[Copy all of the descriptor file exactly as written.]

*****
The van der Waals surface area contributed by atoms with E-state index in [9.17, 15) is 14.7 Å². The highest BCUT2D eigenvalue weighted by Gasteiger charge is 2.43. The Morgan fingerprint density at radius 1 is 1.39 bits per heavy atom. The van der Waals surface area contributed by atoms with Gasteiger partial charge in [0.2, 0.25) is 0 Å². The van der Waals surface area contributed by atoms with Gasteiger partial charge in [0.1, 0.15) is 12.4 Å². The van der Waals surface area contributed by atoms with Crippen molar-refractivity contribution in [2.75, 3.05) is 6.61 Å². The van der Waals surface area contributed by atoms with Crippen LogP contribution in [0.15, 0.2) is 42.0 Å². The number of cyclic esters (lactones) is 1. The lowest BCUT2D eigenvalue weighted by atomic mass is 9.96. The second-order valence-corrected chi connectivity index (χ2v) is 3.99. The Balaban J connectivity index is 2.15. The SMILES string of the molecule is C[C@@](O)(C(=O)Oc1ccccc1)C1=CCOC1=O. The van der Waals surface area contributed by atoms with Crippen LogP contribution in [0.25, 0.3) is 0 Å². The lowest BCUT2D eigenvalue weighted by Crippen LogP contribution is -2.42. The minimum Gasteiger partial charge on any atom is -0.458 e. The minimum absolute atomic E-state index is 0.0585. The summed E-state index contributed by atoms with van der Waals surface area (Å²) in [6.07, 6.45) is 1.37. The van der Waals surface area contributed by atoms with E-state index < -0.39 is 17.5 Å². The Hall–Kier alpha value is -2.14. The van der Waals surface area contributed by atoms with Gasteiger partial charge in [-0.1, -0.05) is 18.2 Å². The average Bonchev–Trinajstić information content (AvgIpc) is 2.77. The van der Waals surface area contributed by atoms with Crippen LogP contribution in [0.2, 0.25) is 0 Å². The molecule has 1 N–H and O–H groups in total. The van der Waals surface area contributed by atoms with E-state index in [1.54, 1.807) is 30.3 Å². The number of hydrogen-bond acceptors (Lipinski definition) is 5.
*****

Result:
The van der Waals surface area contributed by atoms with E-state index in [9.17, 15) is 14.7 Å². The highest BCUT2D eigenvalue weighted by Gasteiger charge is 2.43. The Morgan fingerprint density at radius 1 is 1.39 bits per heavy atom. The van der Waals surface area contributed by atoms with Gasteiger partial charge in [0.2, 0.25) is 0 Å². The van der Waals surface area contributed by atoms with Gasteiger partial charge in [0.1, 0.15) is 12.4 Å². The van der Waals surface area contributed by atoms with Crippen molar-refractivity contribution in [2.75, 3.05) is 6.61 Å². The van der Waals surface area contributed by atoms with Crippen LogP contribution in [0.15, 0.2) is 42.0 Å². The number of cyclic esters (lactones) is 1. The lowest BCUT2D eigenvalue weighted by atomic mass is 9.96. The second-order valence-corrected chi connectivity index (χ2v) is 3.99. The Balaban J connectivity index is 2.15. The SMILES string of the molecule is C[C@@](O)(C(=O)Oc1ccccc1)C1=CCOC1=O. The van der Waals surface area contributed by atoms with Crippen LogP contribution in [0.25, 0.3) is 0 Å². The lowest BCUT2D eigenvalue weighted by Crippen LogP contribution is -2.42. The minimum Gasteiger partial charge on any atom is -0.458 e. The minimum absolute atomic E-state index is 0.0585. The summed E-state index contributed by atoms with van der Waals surface area (Å²) in [6.07, 6.45) is 1.37. The van der Waals surface area contributed by atoms with E-state index < -0.39 is 17.5 Å². The Hall–Kier alpha value is -2.14. The van der Waals surface area contributed by atoms with Gasteiger partial charge in [-0.1, -0.05) is 18.2 Å². The average Bonchev–Trinajstić information content (AvgIpc) is 2.77. The van der Waals surface area contributed by atoms with Crippen LogP contribution in [0.2, 0.25) is 0 Å². The molecule has 1 N–H and O–H groups in total. The van der Waals surface area contributed by atoms with E-state index in [1.54, 1.807) is 30.3 Å². The number of hydrogen-bond acceptors (Lipinski definition) is 5.